Department of Mechanical Engineering Seminar
Speaker: Yonggang Huang, Ph.D.
Professor of Civil, Environmental, and Mechanical Engineering
Department of Mechanical Engineering
January 7, 2016 | 10:00 AM | DeWalt Seminar Room, 2164 Martin Hall
Abstract: Complex, three dimensional (3D) structures in biology (e.g. cytoskeletal webs, neural circuits, vasculature networks) form naturally to provide essential functions in even the most basic forms of life. Compelling opportunities exist for analogous 3D architectures in manmade devices, but design options are constrained by existing capabilities in materials growth and assembly. Here we report routes to previously inaccessible classes of 3D constructs in advanced materials, including device-grade silicon. The schemes involve geometric transformation of two dimensional (2D) micro/nanostructures into extended 3D layouts by compressive buckling. Demonstrations include experimental and theoretical studies of more than forty representative geometries, from single and multiple helices, toroids and conical spirals to structures that resemble spherical baskets, cuboid cages, starbursts, flowers, scaffolds, fences and frameworks, each with single and/or multiple level configurations.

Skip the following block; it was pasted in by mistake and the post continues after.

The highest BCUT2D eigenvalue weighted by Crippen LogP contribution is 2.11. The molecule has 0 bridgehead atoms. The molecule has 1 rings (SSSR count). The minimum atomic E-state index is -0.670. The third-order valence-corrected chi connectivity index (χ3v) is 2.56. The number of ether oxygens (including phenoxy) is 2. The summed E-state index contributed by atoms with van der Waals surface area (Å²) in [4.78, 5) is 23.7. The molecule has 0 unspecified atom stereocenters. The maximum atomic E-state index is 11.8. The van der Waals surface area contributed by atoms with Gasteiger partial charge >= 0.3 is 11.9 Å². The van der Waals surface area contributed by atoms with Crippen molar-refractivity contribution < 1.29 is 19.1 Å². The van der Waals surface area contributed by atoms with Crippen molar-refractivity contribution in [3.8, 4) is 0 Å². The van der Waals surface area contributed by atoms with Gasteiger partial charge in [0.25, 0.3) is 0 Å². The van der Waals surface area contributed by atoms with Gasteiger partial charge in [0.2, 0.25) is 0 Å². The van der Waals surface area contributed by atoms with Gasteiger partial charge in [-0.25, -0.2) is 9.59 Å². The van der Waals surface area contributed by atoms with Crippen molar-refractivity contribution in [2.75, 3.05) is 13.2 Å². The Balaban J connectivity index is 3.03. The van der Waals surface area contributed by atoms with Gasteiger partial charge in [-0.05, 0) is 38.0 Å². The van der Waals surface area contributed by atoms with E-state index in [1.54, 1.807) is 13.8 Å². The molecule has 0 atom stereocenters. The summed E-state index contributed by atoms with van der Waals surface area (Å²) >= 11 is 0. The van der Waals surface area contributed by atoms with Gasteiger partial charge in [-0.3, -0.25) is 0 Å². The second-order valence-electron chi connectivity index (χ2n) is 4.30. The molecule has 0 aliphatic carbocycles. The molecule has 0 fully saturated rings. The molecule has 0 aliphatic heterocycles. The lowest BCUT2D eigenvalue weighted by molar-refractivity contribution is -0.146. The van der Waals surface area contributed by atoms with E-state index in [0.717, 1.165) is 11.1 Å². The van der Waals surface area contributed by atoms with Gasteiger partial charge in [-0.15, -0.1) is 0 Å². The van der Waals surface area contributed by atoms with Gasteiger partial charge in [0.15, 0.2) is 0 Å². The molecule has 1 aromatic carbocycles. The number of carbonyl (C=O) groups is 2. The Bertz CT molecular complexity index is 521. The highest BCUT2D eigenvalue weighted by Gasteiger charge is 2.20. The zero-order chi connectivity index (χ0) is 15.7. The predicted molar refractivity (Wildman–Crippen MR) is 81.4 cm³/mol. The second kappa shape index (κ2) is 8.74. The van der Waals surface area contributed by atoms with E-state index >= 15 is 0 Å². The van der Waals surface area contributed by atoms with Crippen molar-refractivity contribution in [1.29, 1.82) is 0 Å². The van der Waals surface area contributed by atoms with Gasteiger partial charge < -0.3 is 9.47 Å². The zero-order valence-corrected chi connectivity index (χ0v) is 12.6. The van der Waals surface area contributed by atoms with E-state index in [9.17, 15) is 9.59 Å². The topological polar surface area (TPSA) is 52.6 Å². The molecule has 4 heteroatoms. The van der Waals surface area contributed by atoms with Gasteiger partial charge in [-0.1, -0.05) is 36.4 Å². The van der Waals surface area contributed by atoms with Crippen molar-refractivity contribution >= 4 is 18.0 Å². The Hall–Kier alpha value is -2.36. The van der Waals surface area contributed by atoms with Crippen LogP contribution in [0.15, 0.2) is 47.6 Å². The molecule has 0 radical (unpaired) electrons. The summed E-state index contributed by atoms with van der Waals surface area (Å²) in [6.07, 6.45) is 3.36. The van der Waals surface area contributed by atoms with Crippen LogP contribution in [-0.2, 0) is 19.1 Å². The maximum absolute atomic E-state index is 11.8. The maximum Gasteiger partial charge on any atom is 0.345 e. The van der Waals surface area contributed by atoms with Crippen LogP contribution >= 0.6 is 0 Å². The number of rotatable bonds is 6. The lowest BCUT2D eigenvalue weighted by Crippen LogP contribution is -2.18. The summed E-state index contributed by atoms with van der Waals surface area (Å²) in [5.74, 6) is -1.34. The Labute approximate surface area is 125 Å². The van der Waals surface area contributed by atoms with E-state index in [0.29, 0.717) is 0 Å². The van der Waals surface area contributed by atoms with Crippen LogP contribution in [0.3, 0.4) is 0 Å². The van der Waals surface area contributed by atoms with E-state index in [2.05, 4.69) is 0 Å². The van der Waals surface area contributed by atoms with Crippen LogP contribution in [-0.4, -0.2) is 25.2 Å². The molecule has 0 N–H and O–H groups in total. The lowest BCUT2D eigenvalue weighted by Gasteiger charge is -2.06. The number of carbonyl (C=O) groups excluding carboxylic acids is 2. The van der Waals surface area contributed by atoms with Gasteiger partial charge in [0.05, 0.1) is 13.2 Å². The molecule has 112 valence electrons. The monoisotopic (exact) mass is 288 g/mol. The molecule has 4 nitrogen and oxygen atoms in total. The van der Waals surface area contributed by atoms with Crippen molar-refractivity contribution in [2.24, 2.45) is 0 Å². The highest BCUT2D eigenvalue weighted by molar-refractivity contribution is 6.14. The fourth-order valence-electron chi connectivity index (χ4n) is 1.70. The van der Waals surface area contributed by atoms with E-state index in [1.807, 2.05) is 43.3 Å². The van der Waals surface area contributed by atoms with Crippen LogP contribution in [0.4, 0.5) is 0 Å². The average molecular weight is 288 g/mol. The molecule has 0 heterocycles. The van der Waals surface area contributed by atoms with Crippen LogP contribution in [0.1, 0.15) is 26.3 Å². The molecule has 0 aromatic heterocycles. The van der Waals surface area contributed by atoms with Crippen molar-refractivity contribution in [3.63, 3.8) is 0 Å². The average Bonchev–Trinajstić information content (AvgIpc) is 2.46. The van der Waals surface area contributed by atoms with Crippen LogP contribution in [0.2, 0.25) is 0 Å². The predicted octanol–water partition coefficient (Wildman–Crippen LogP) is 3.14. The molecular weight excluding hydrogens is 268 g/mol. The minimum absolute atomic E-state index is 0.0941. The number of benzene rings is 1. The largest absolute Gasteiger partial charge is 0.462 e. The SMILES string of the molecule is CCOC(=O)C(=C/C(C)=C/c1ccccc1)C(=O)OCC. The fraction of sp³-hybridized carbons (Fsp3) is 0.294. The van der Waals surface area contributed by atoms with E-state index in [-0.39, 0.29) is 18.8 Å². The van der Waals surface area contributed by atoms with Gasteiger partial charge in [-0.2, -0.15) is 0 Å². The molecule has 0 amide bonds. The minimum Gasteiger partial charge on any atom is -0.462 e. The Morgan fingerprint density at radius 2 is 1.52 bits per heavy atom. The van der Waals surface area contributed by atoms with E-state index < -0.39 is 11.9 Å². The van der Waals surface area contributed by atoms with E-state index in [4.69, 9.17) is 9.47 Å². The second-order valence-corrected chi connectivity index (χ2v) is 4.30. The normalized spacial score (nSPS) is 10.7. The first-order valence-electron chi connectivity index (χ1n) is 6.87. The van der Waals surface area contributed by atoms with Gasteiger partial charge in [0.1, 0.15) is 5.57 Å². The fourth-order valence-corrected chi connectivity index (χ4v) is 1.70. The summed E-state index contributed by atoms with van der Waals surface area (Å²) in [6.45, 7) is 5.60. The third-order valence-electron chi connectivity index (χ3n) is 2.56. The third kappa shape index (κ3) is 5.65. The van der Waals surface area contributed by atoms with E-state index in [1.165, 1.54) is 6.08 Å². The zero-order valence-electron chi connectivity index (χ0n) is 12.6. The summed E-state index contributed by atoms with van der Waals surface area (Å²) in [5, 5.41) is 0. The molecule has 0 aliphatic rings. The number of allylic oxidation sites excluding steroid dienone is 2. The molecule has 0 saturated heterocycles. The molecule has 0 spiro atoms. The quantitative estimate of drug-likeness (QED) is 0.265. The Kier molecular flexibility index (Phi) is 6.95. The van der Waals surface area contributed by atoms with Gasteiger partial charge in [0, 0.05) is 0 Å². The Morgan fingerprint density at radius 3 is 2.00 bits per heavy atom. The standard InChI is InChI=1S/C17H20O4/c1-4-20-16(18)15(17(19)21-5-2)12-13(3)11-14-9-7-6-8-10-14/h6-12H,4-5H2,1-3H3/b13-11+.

Bio: Yonggang Huang is the Walter P. Murphy Professor of Mechanical Engineering, Civil and Environmental Engineering, and Materials Science and Engineering at Northwestern University. He is interested in mechanics of stretchable and flexible electronics, and mechanically guided, deterministic 3D assembly. He has published 2 books and more than 470 journal papers, including multi-disciplinary journals Science (2006, 2008, 2009, 2010, 2011, 2012, 2013, 2014, 2015) and Nature (2008, 2013, 2016). His recent awards include the Larson Award in 2003, Melville Medal in 2004, Richards Award in 2010, and Drucker Medal in 2013 from ASME; Young Investigator Medal from the SES in 2006; International Journal of Plasticity Medal in 2007; Guggenheim Fellowship in 2008; and ISI Highly Cited Researcher in Engineering in 2009 and ISI Highly Cited Researcher in Materials Science in 2014 and 2015.
January 6, 2016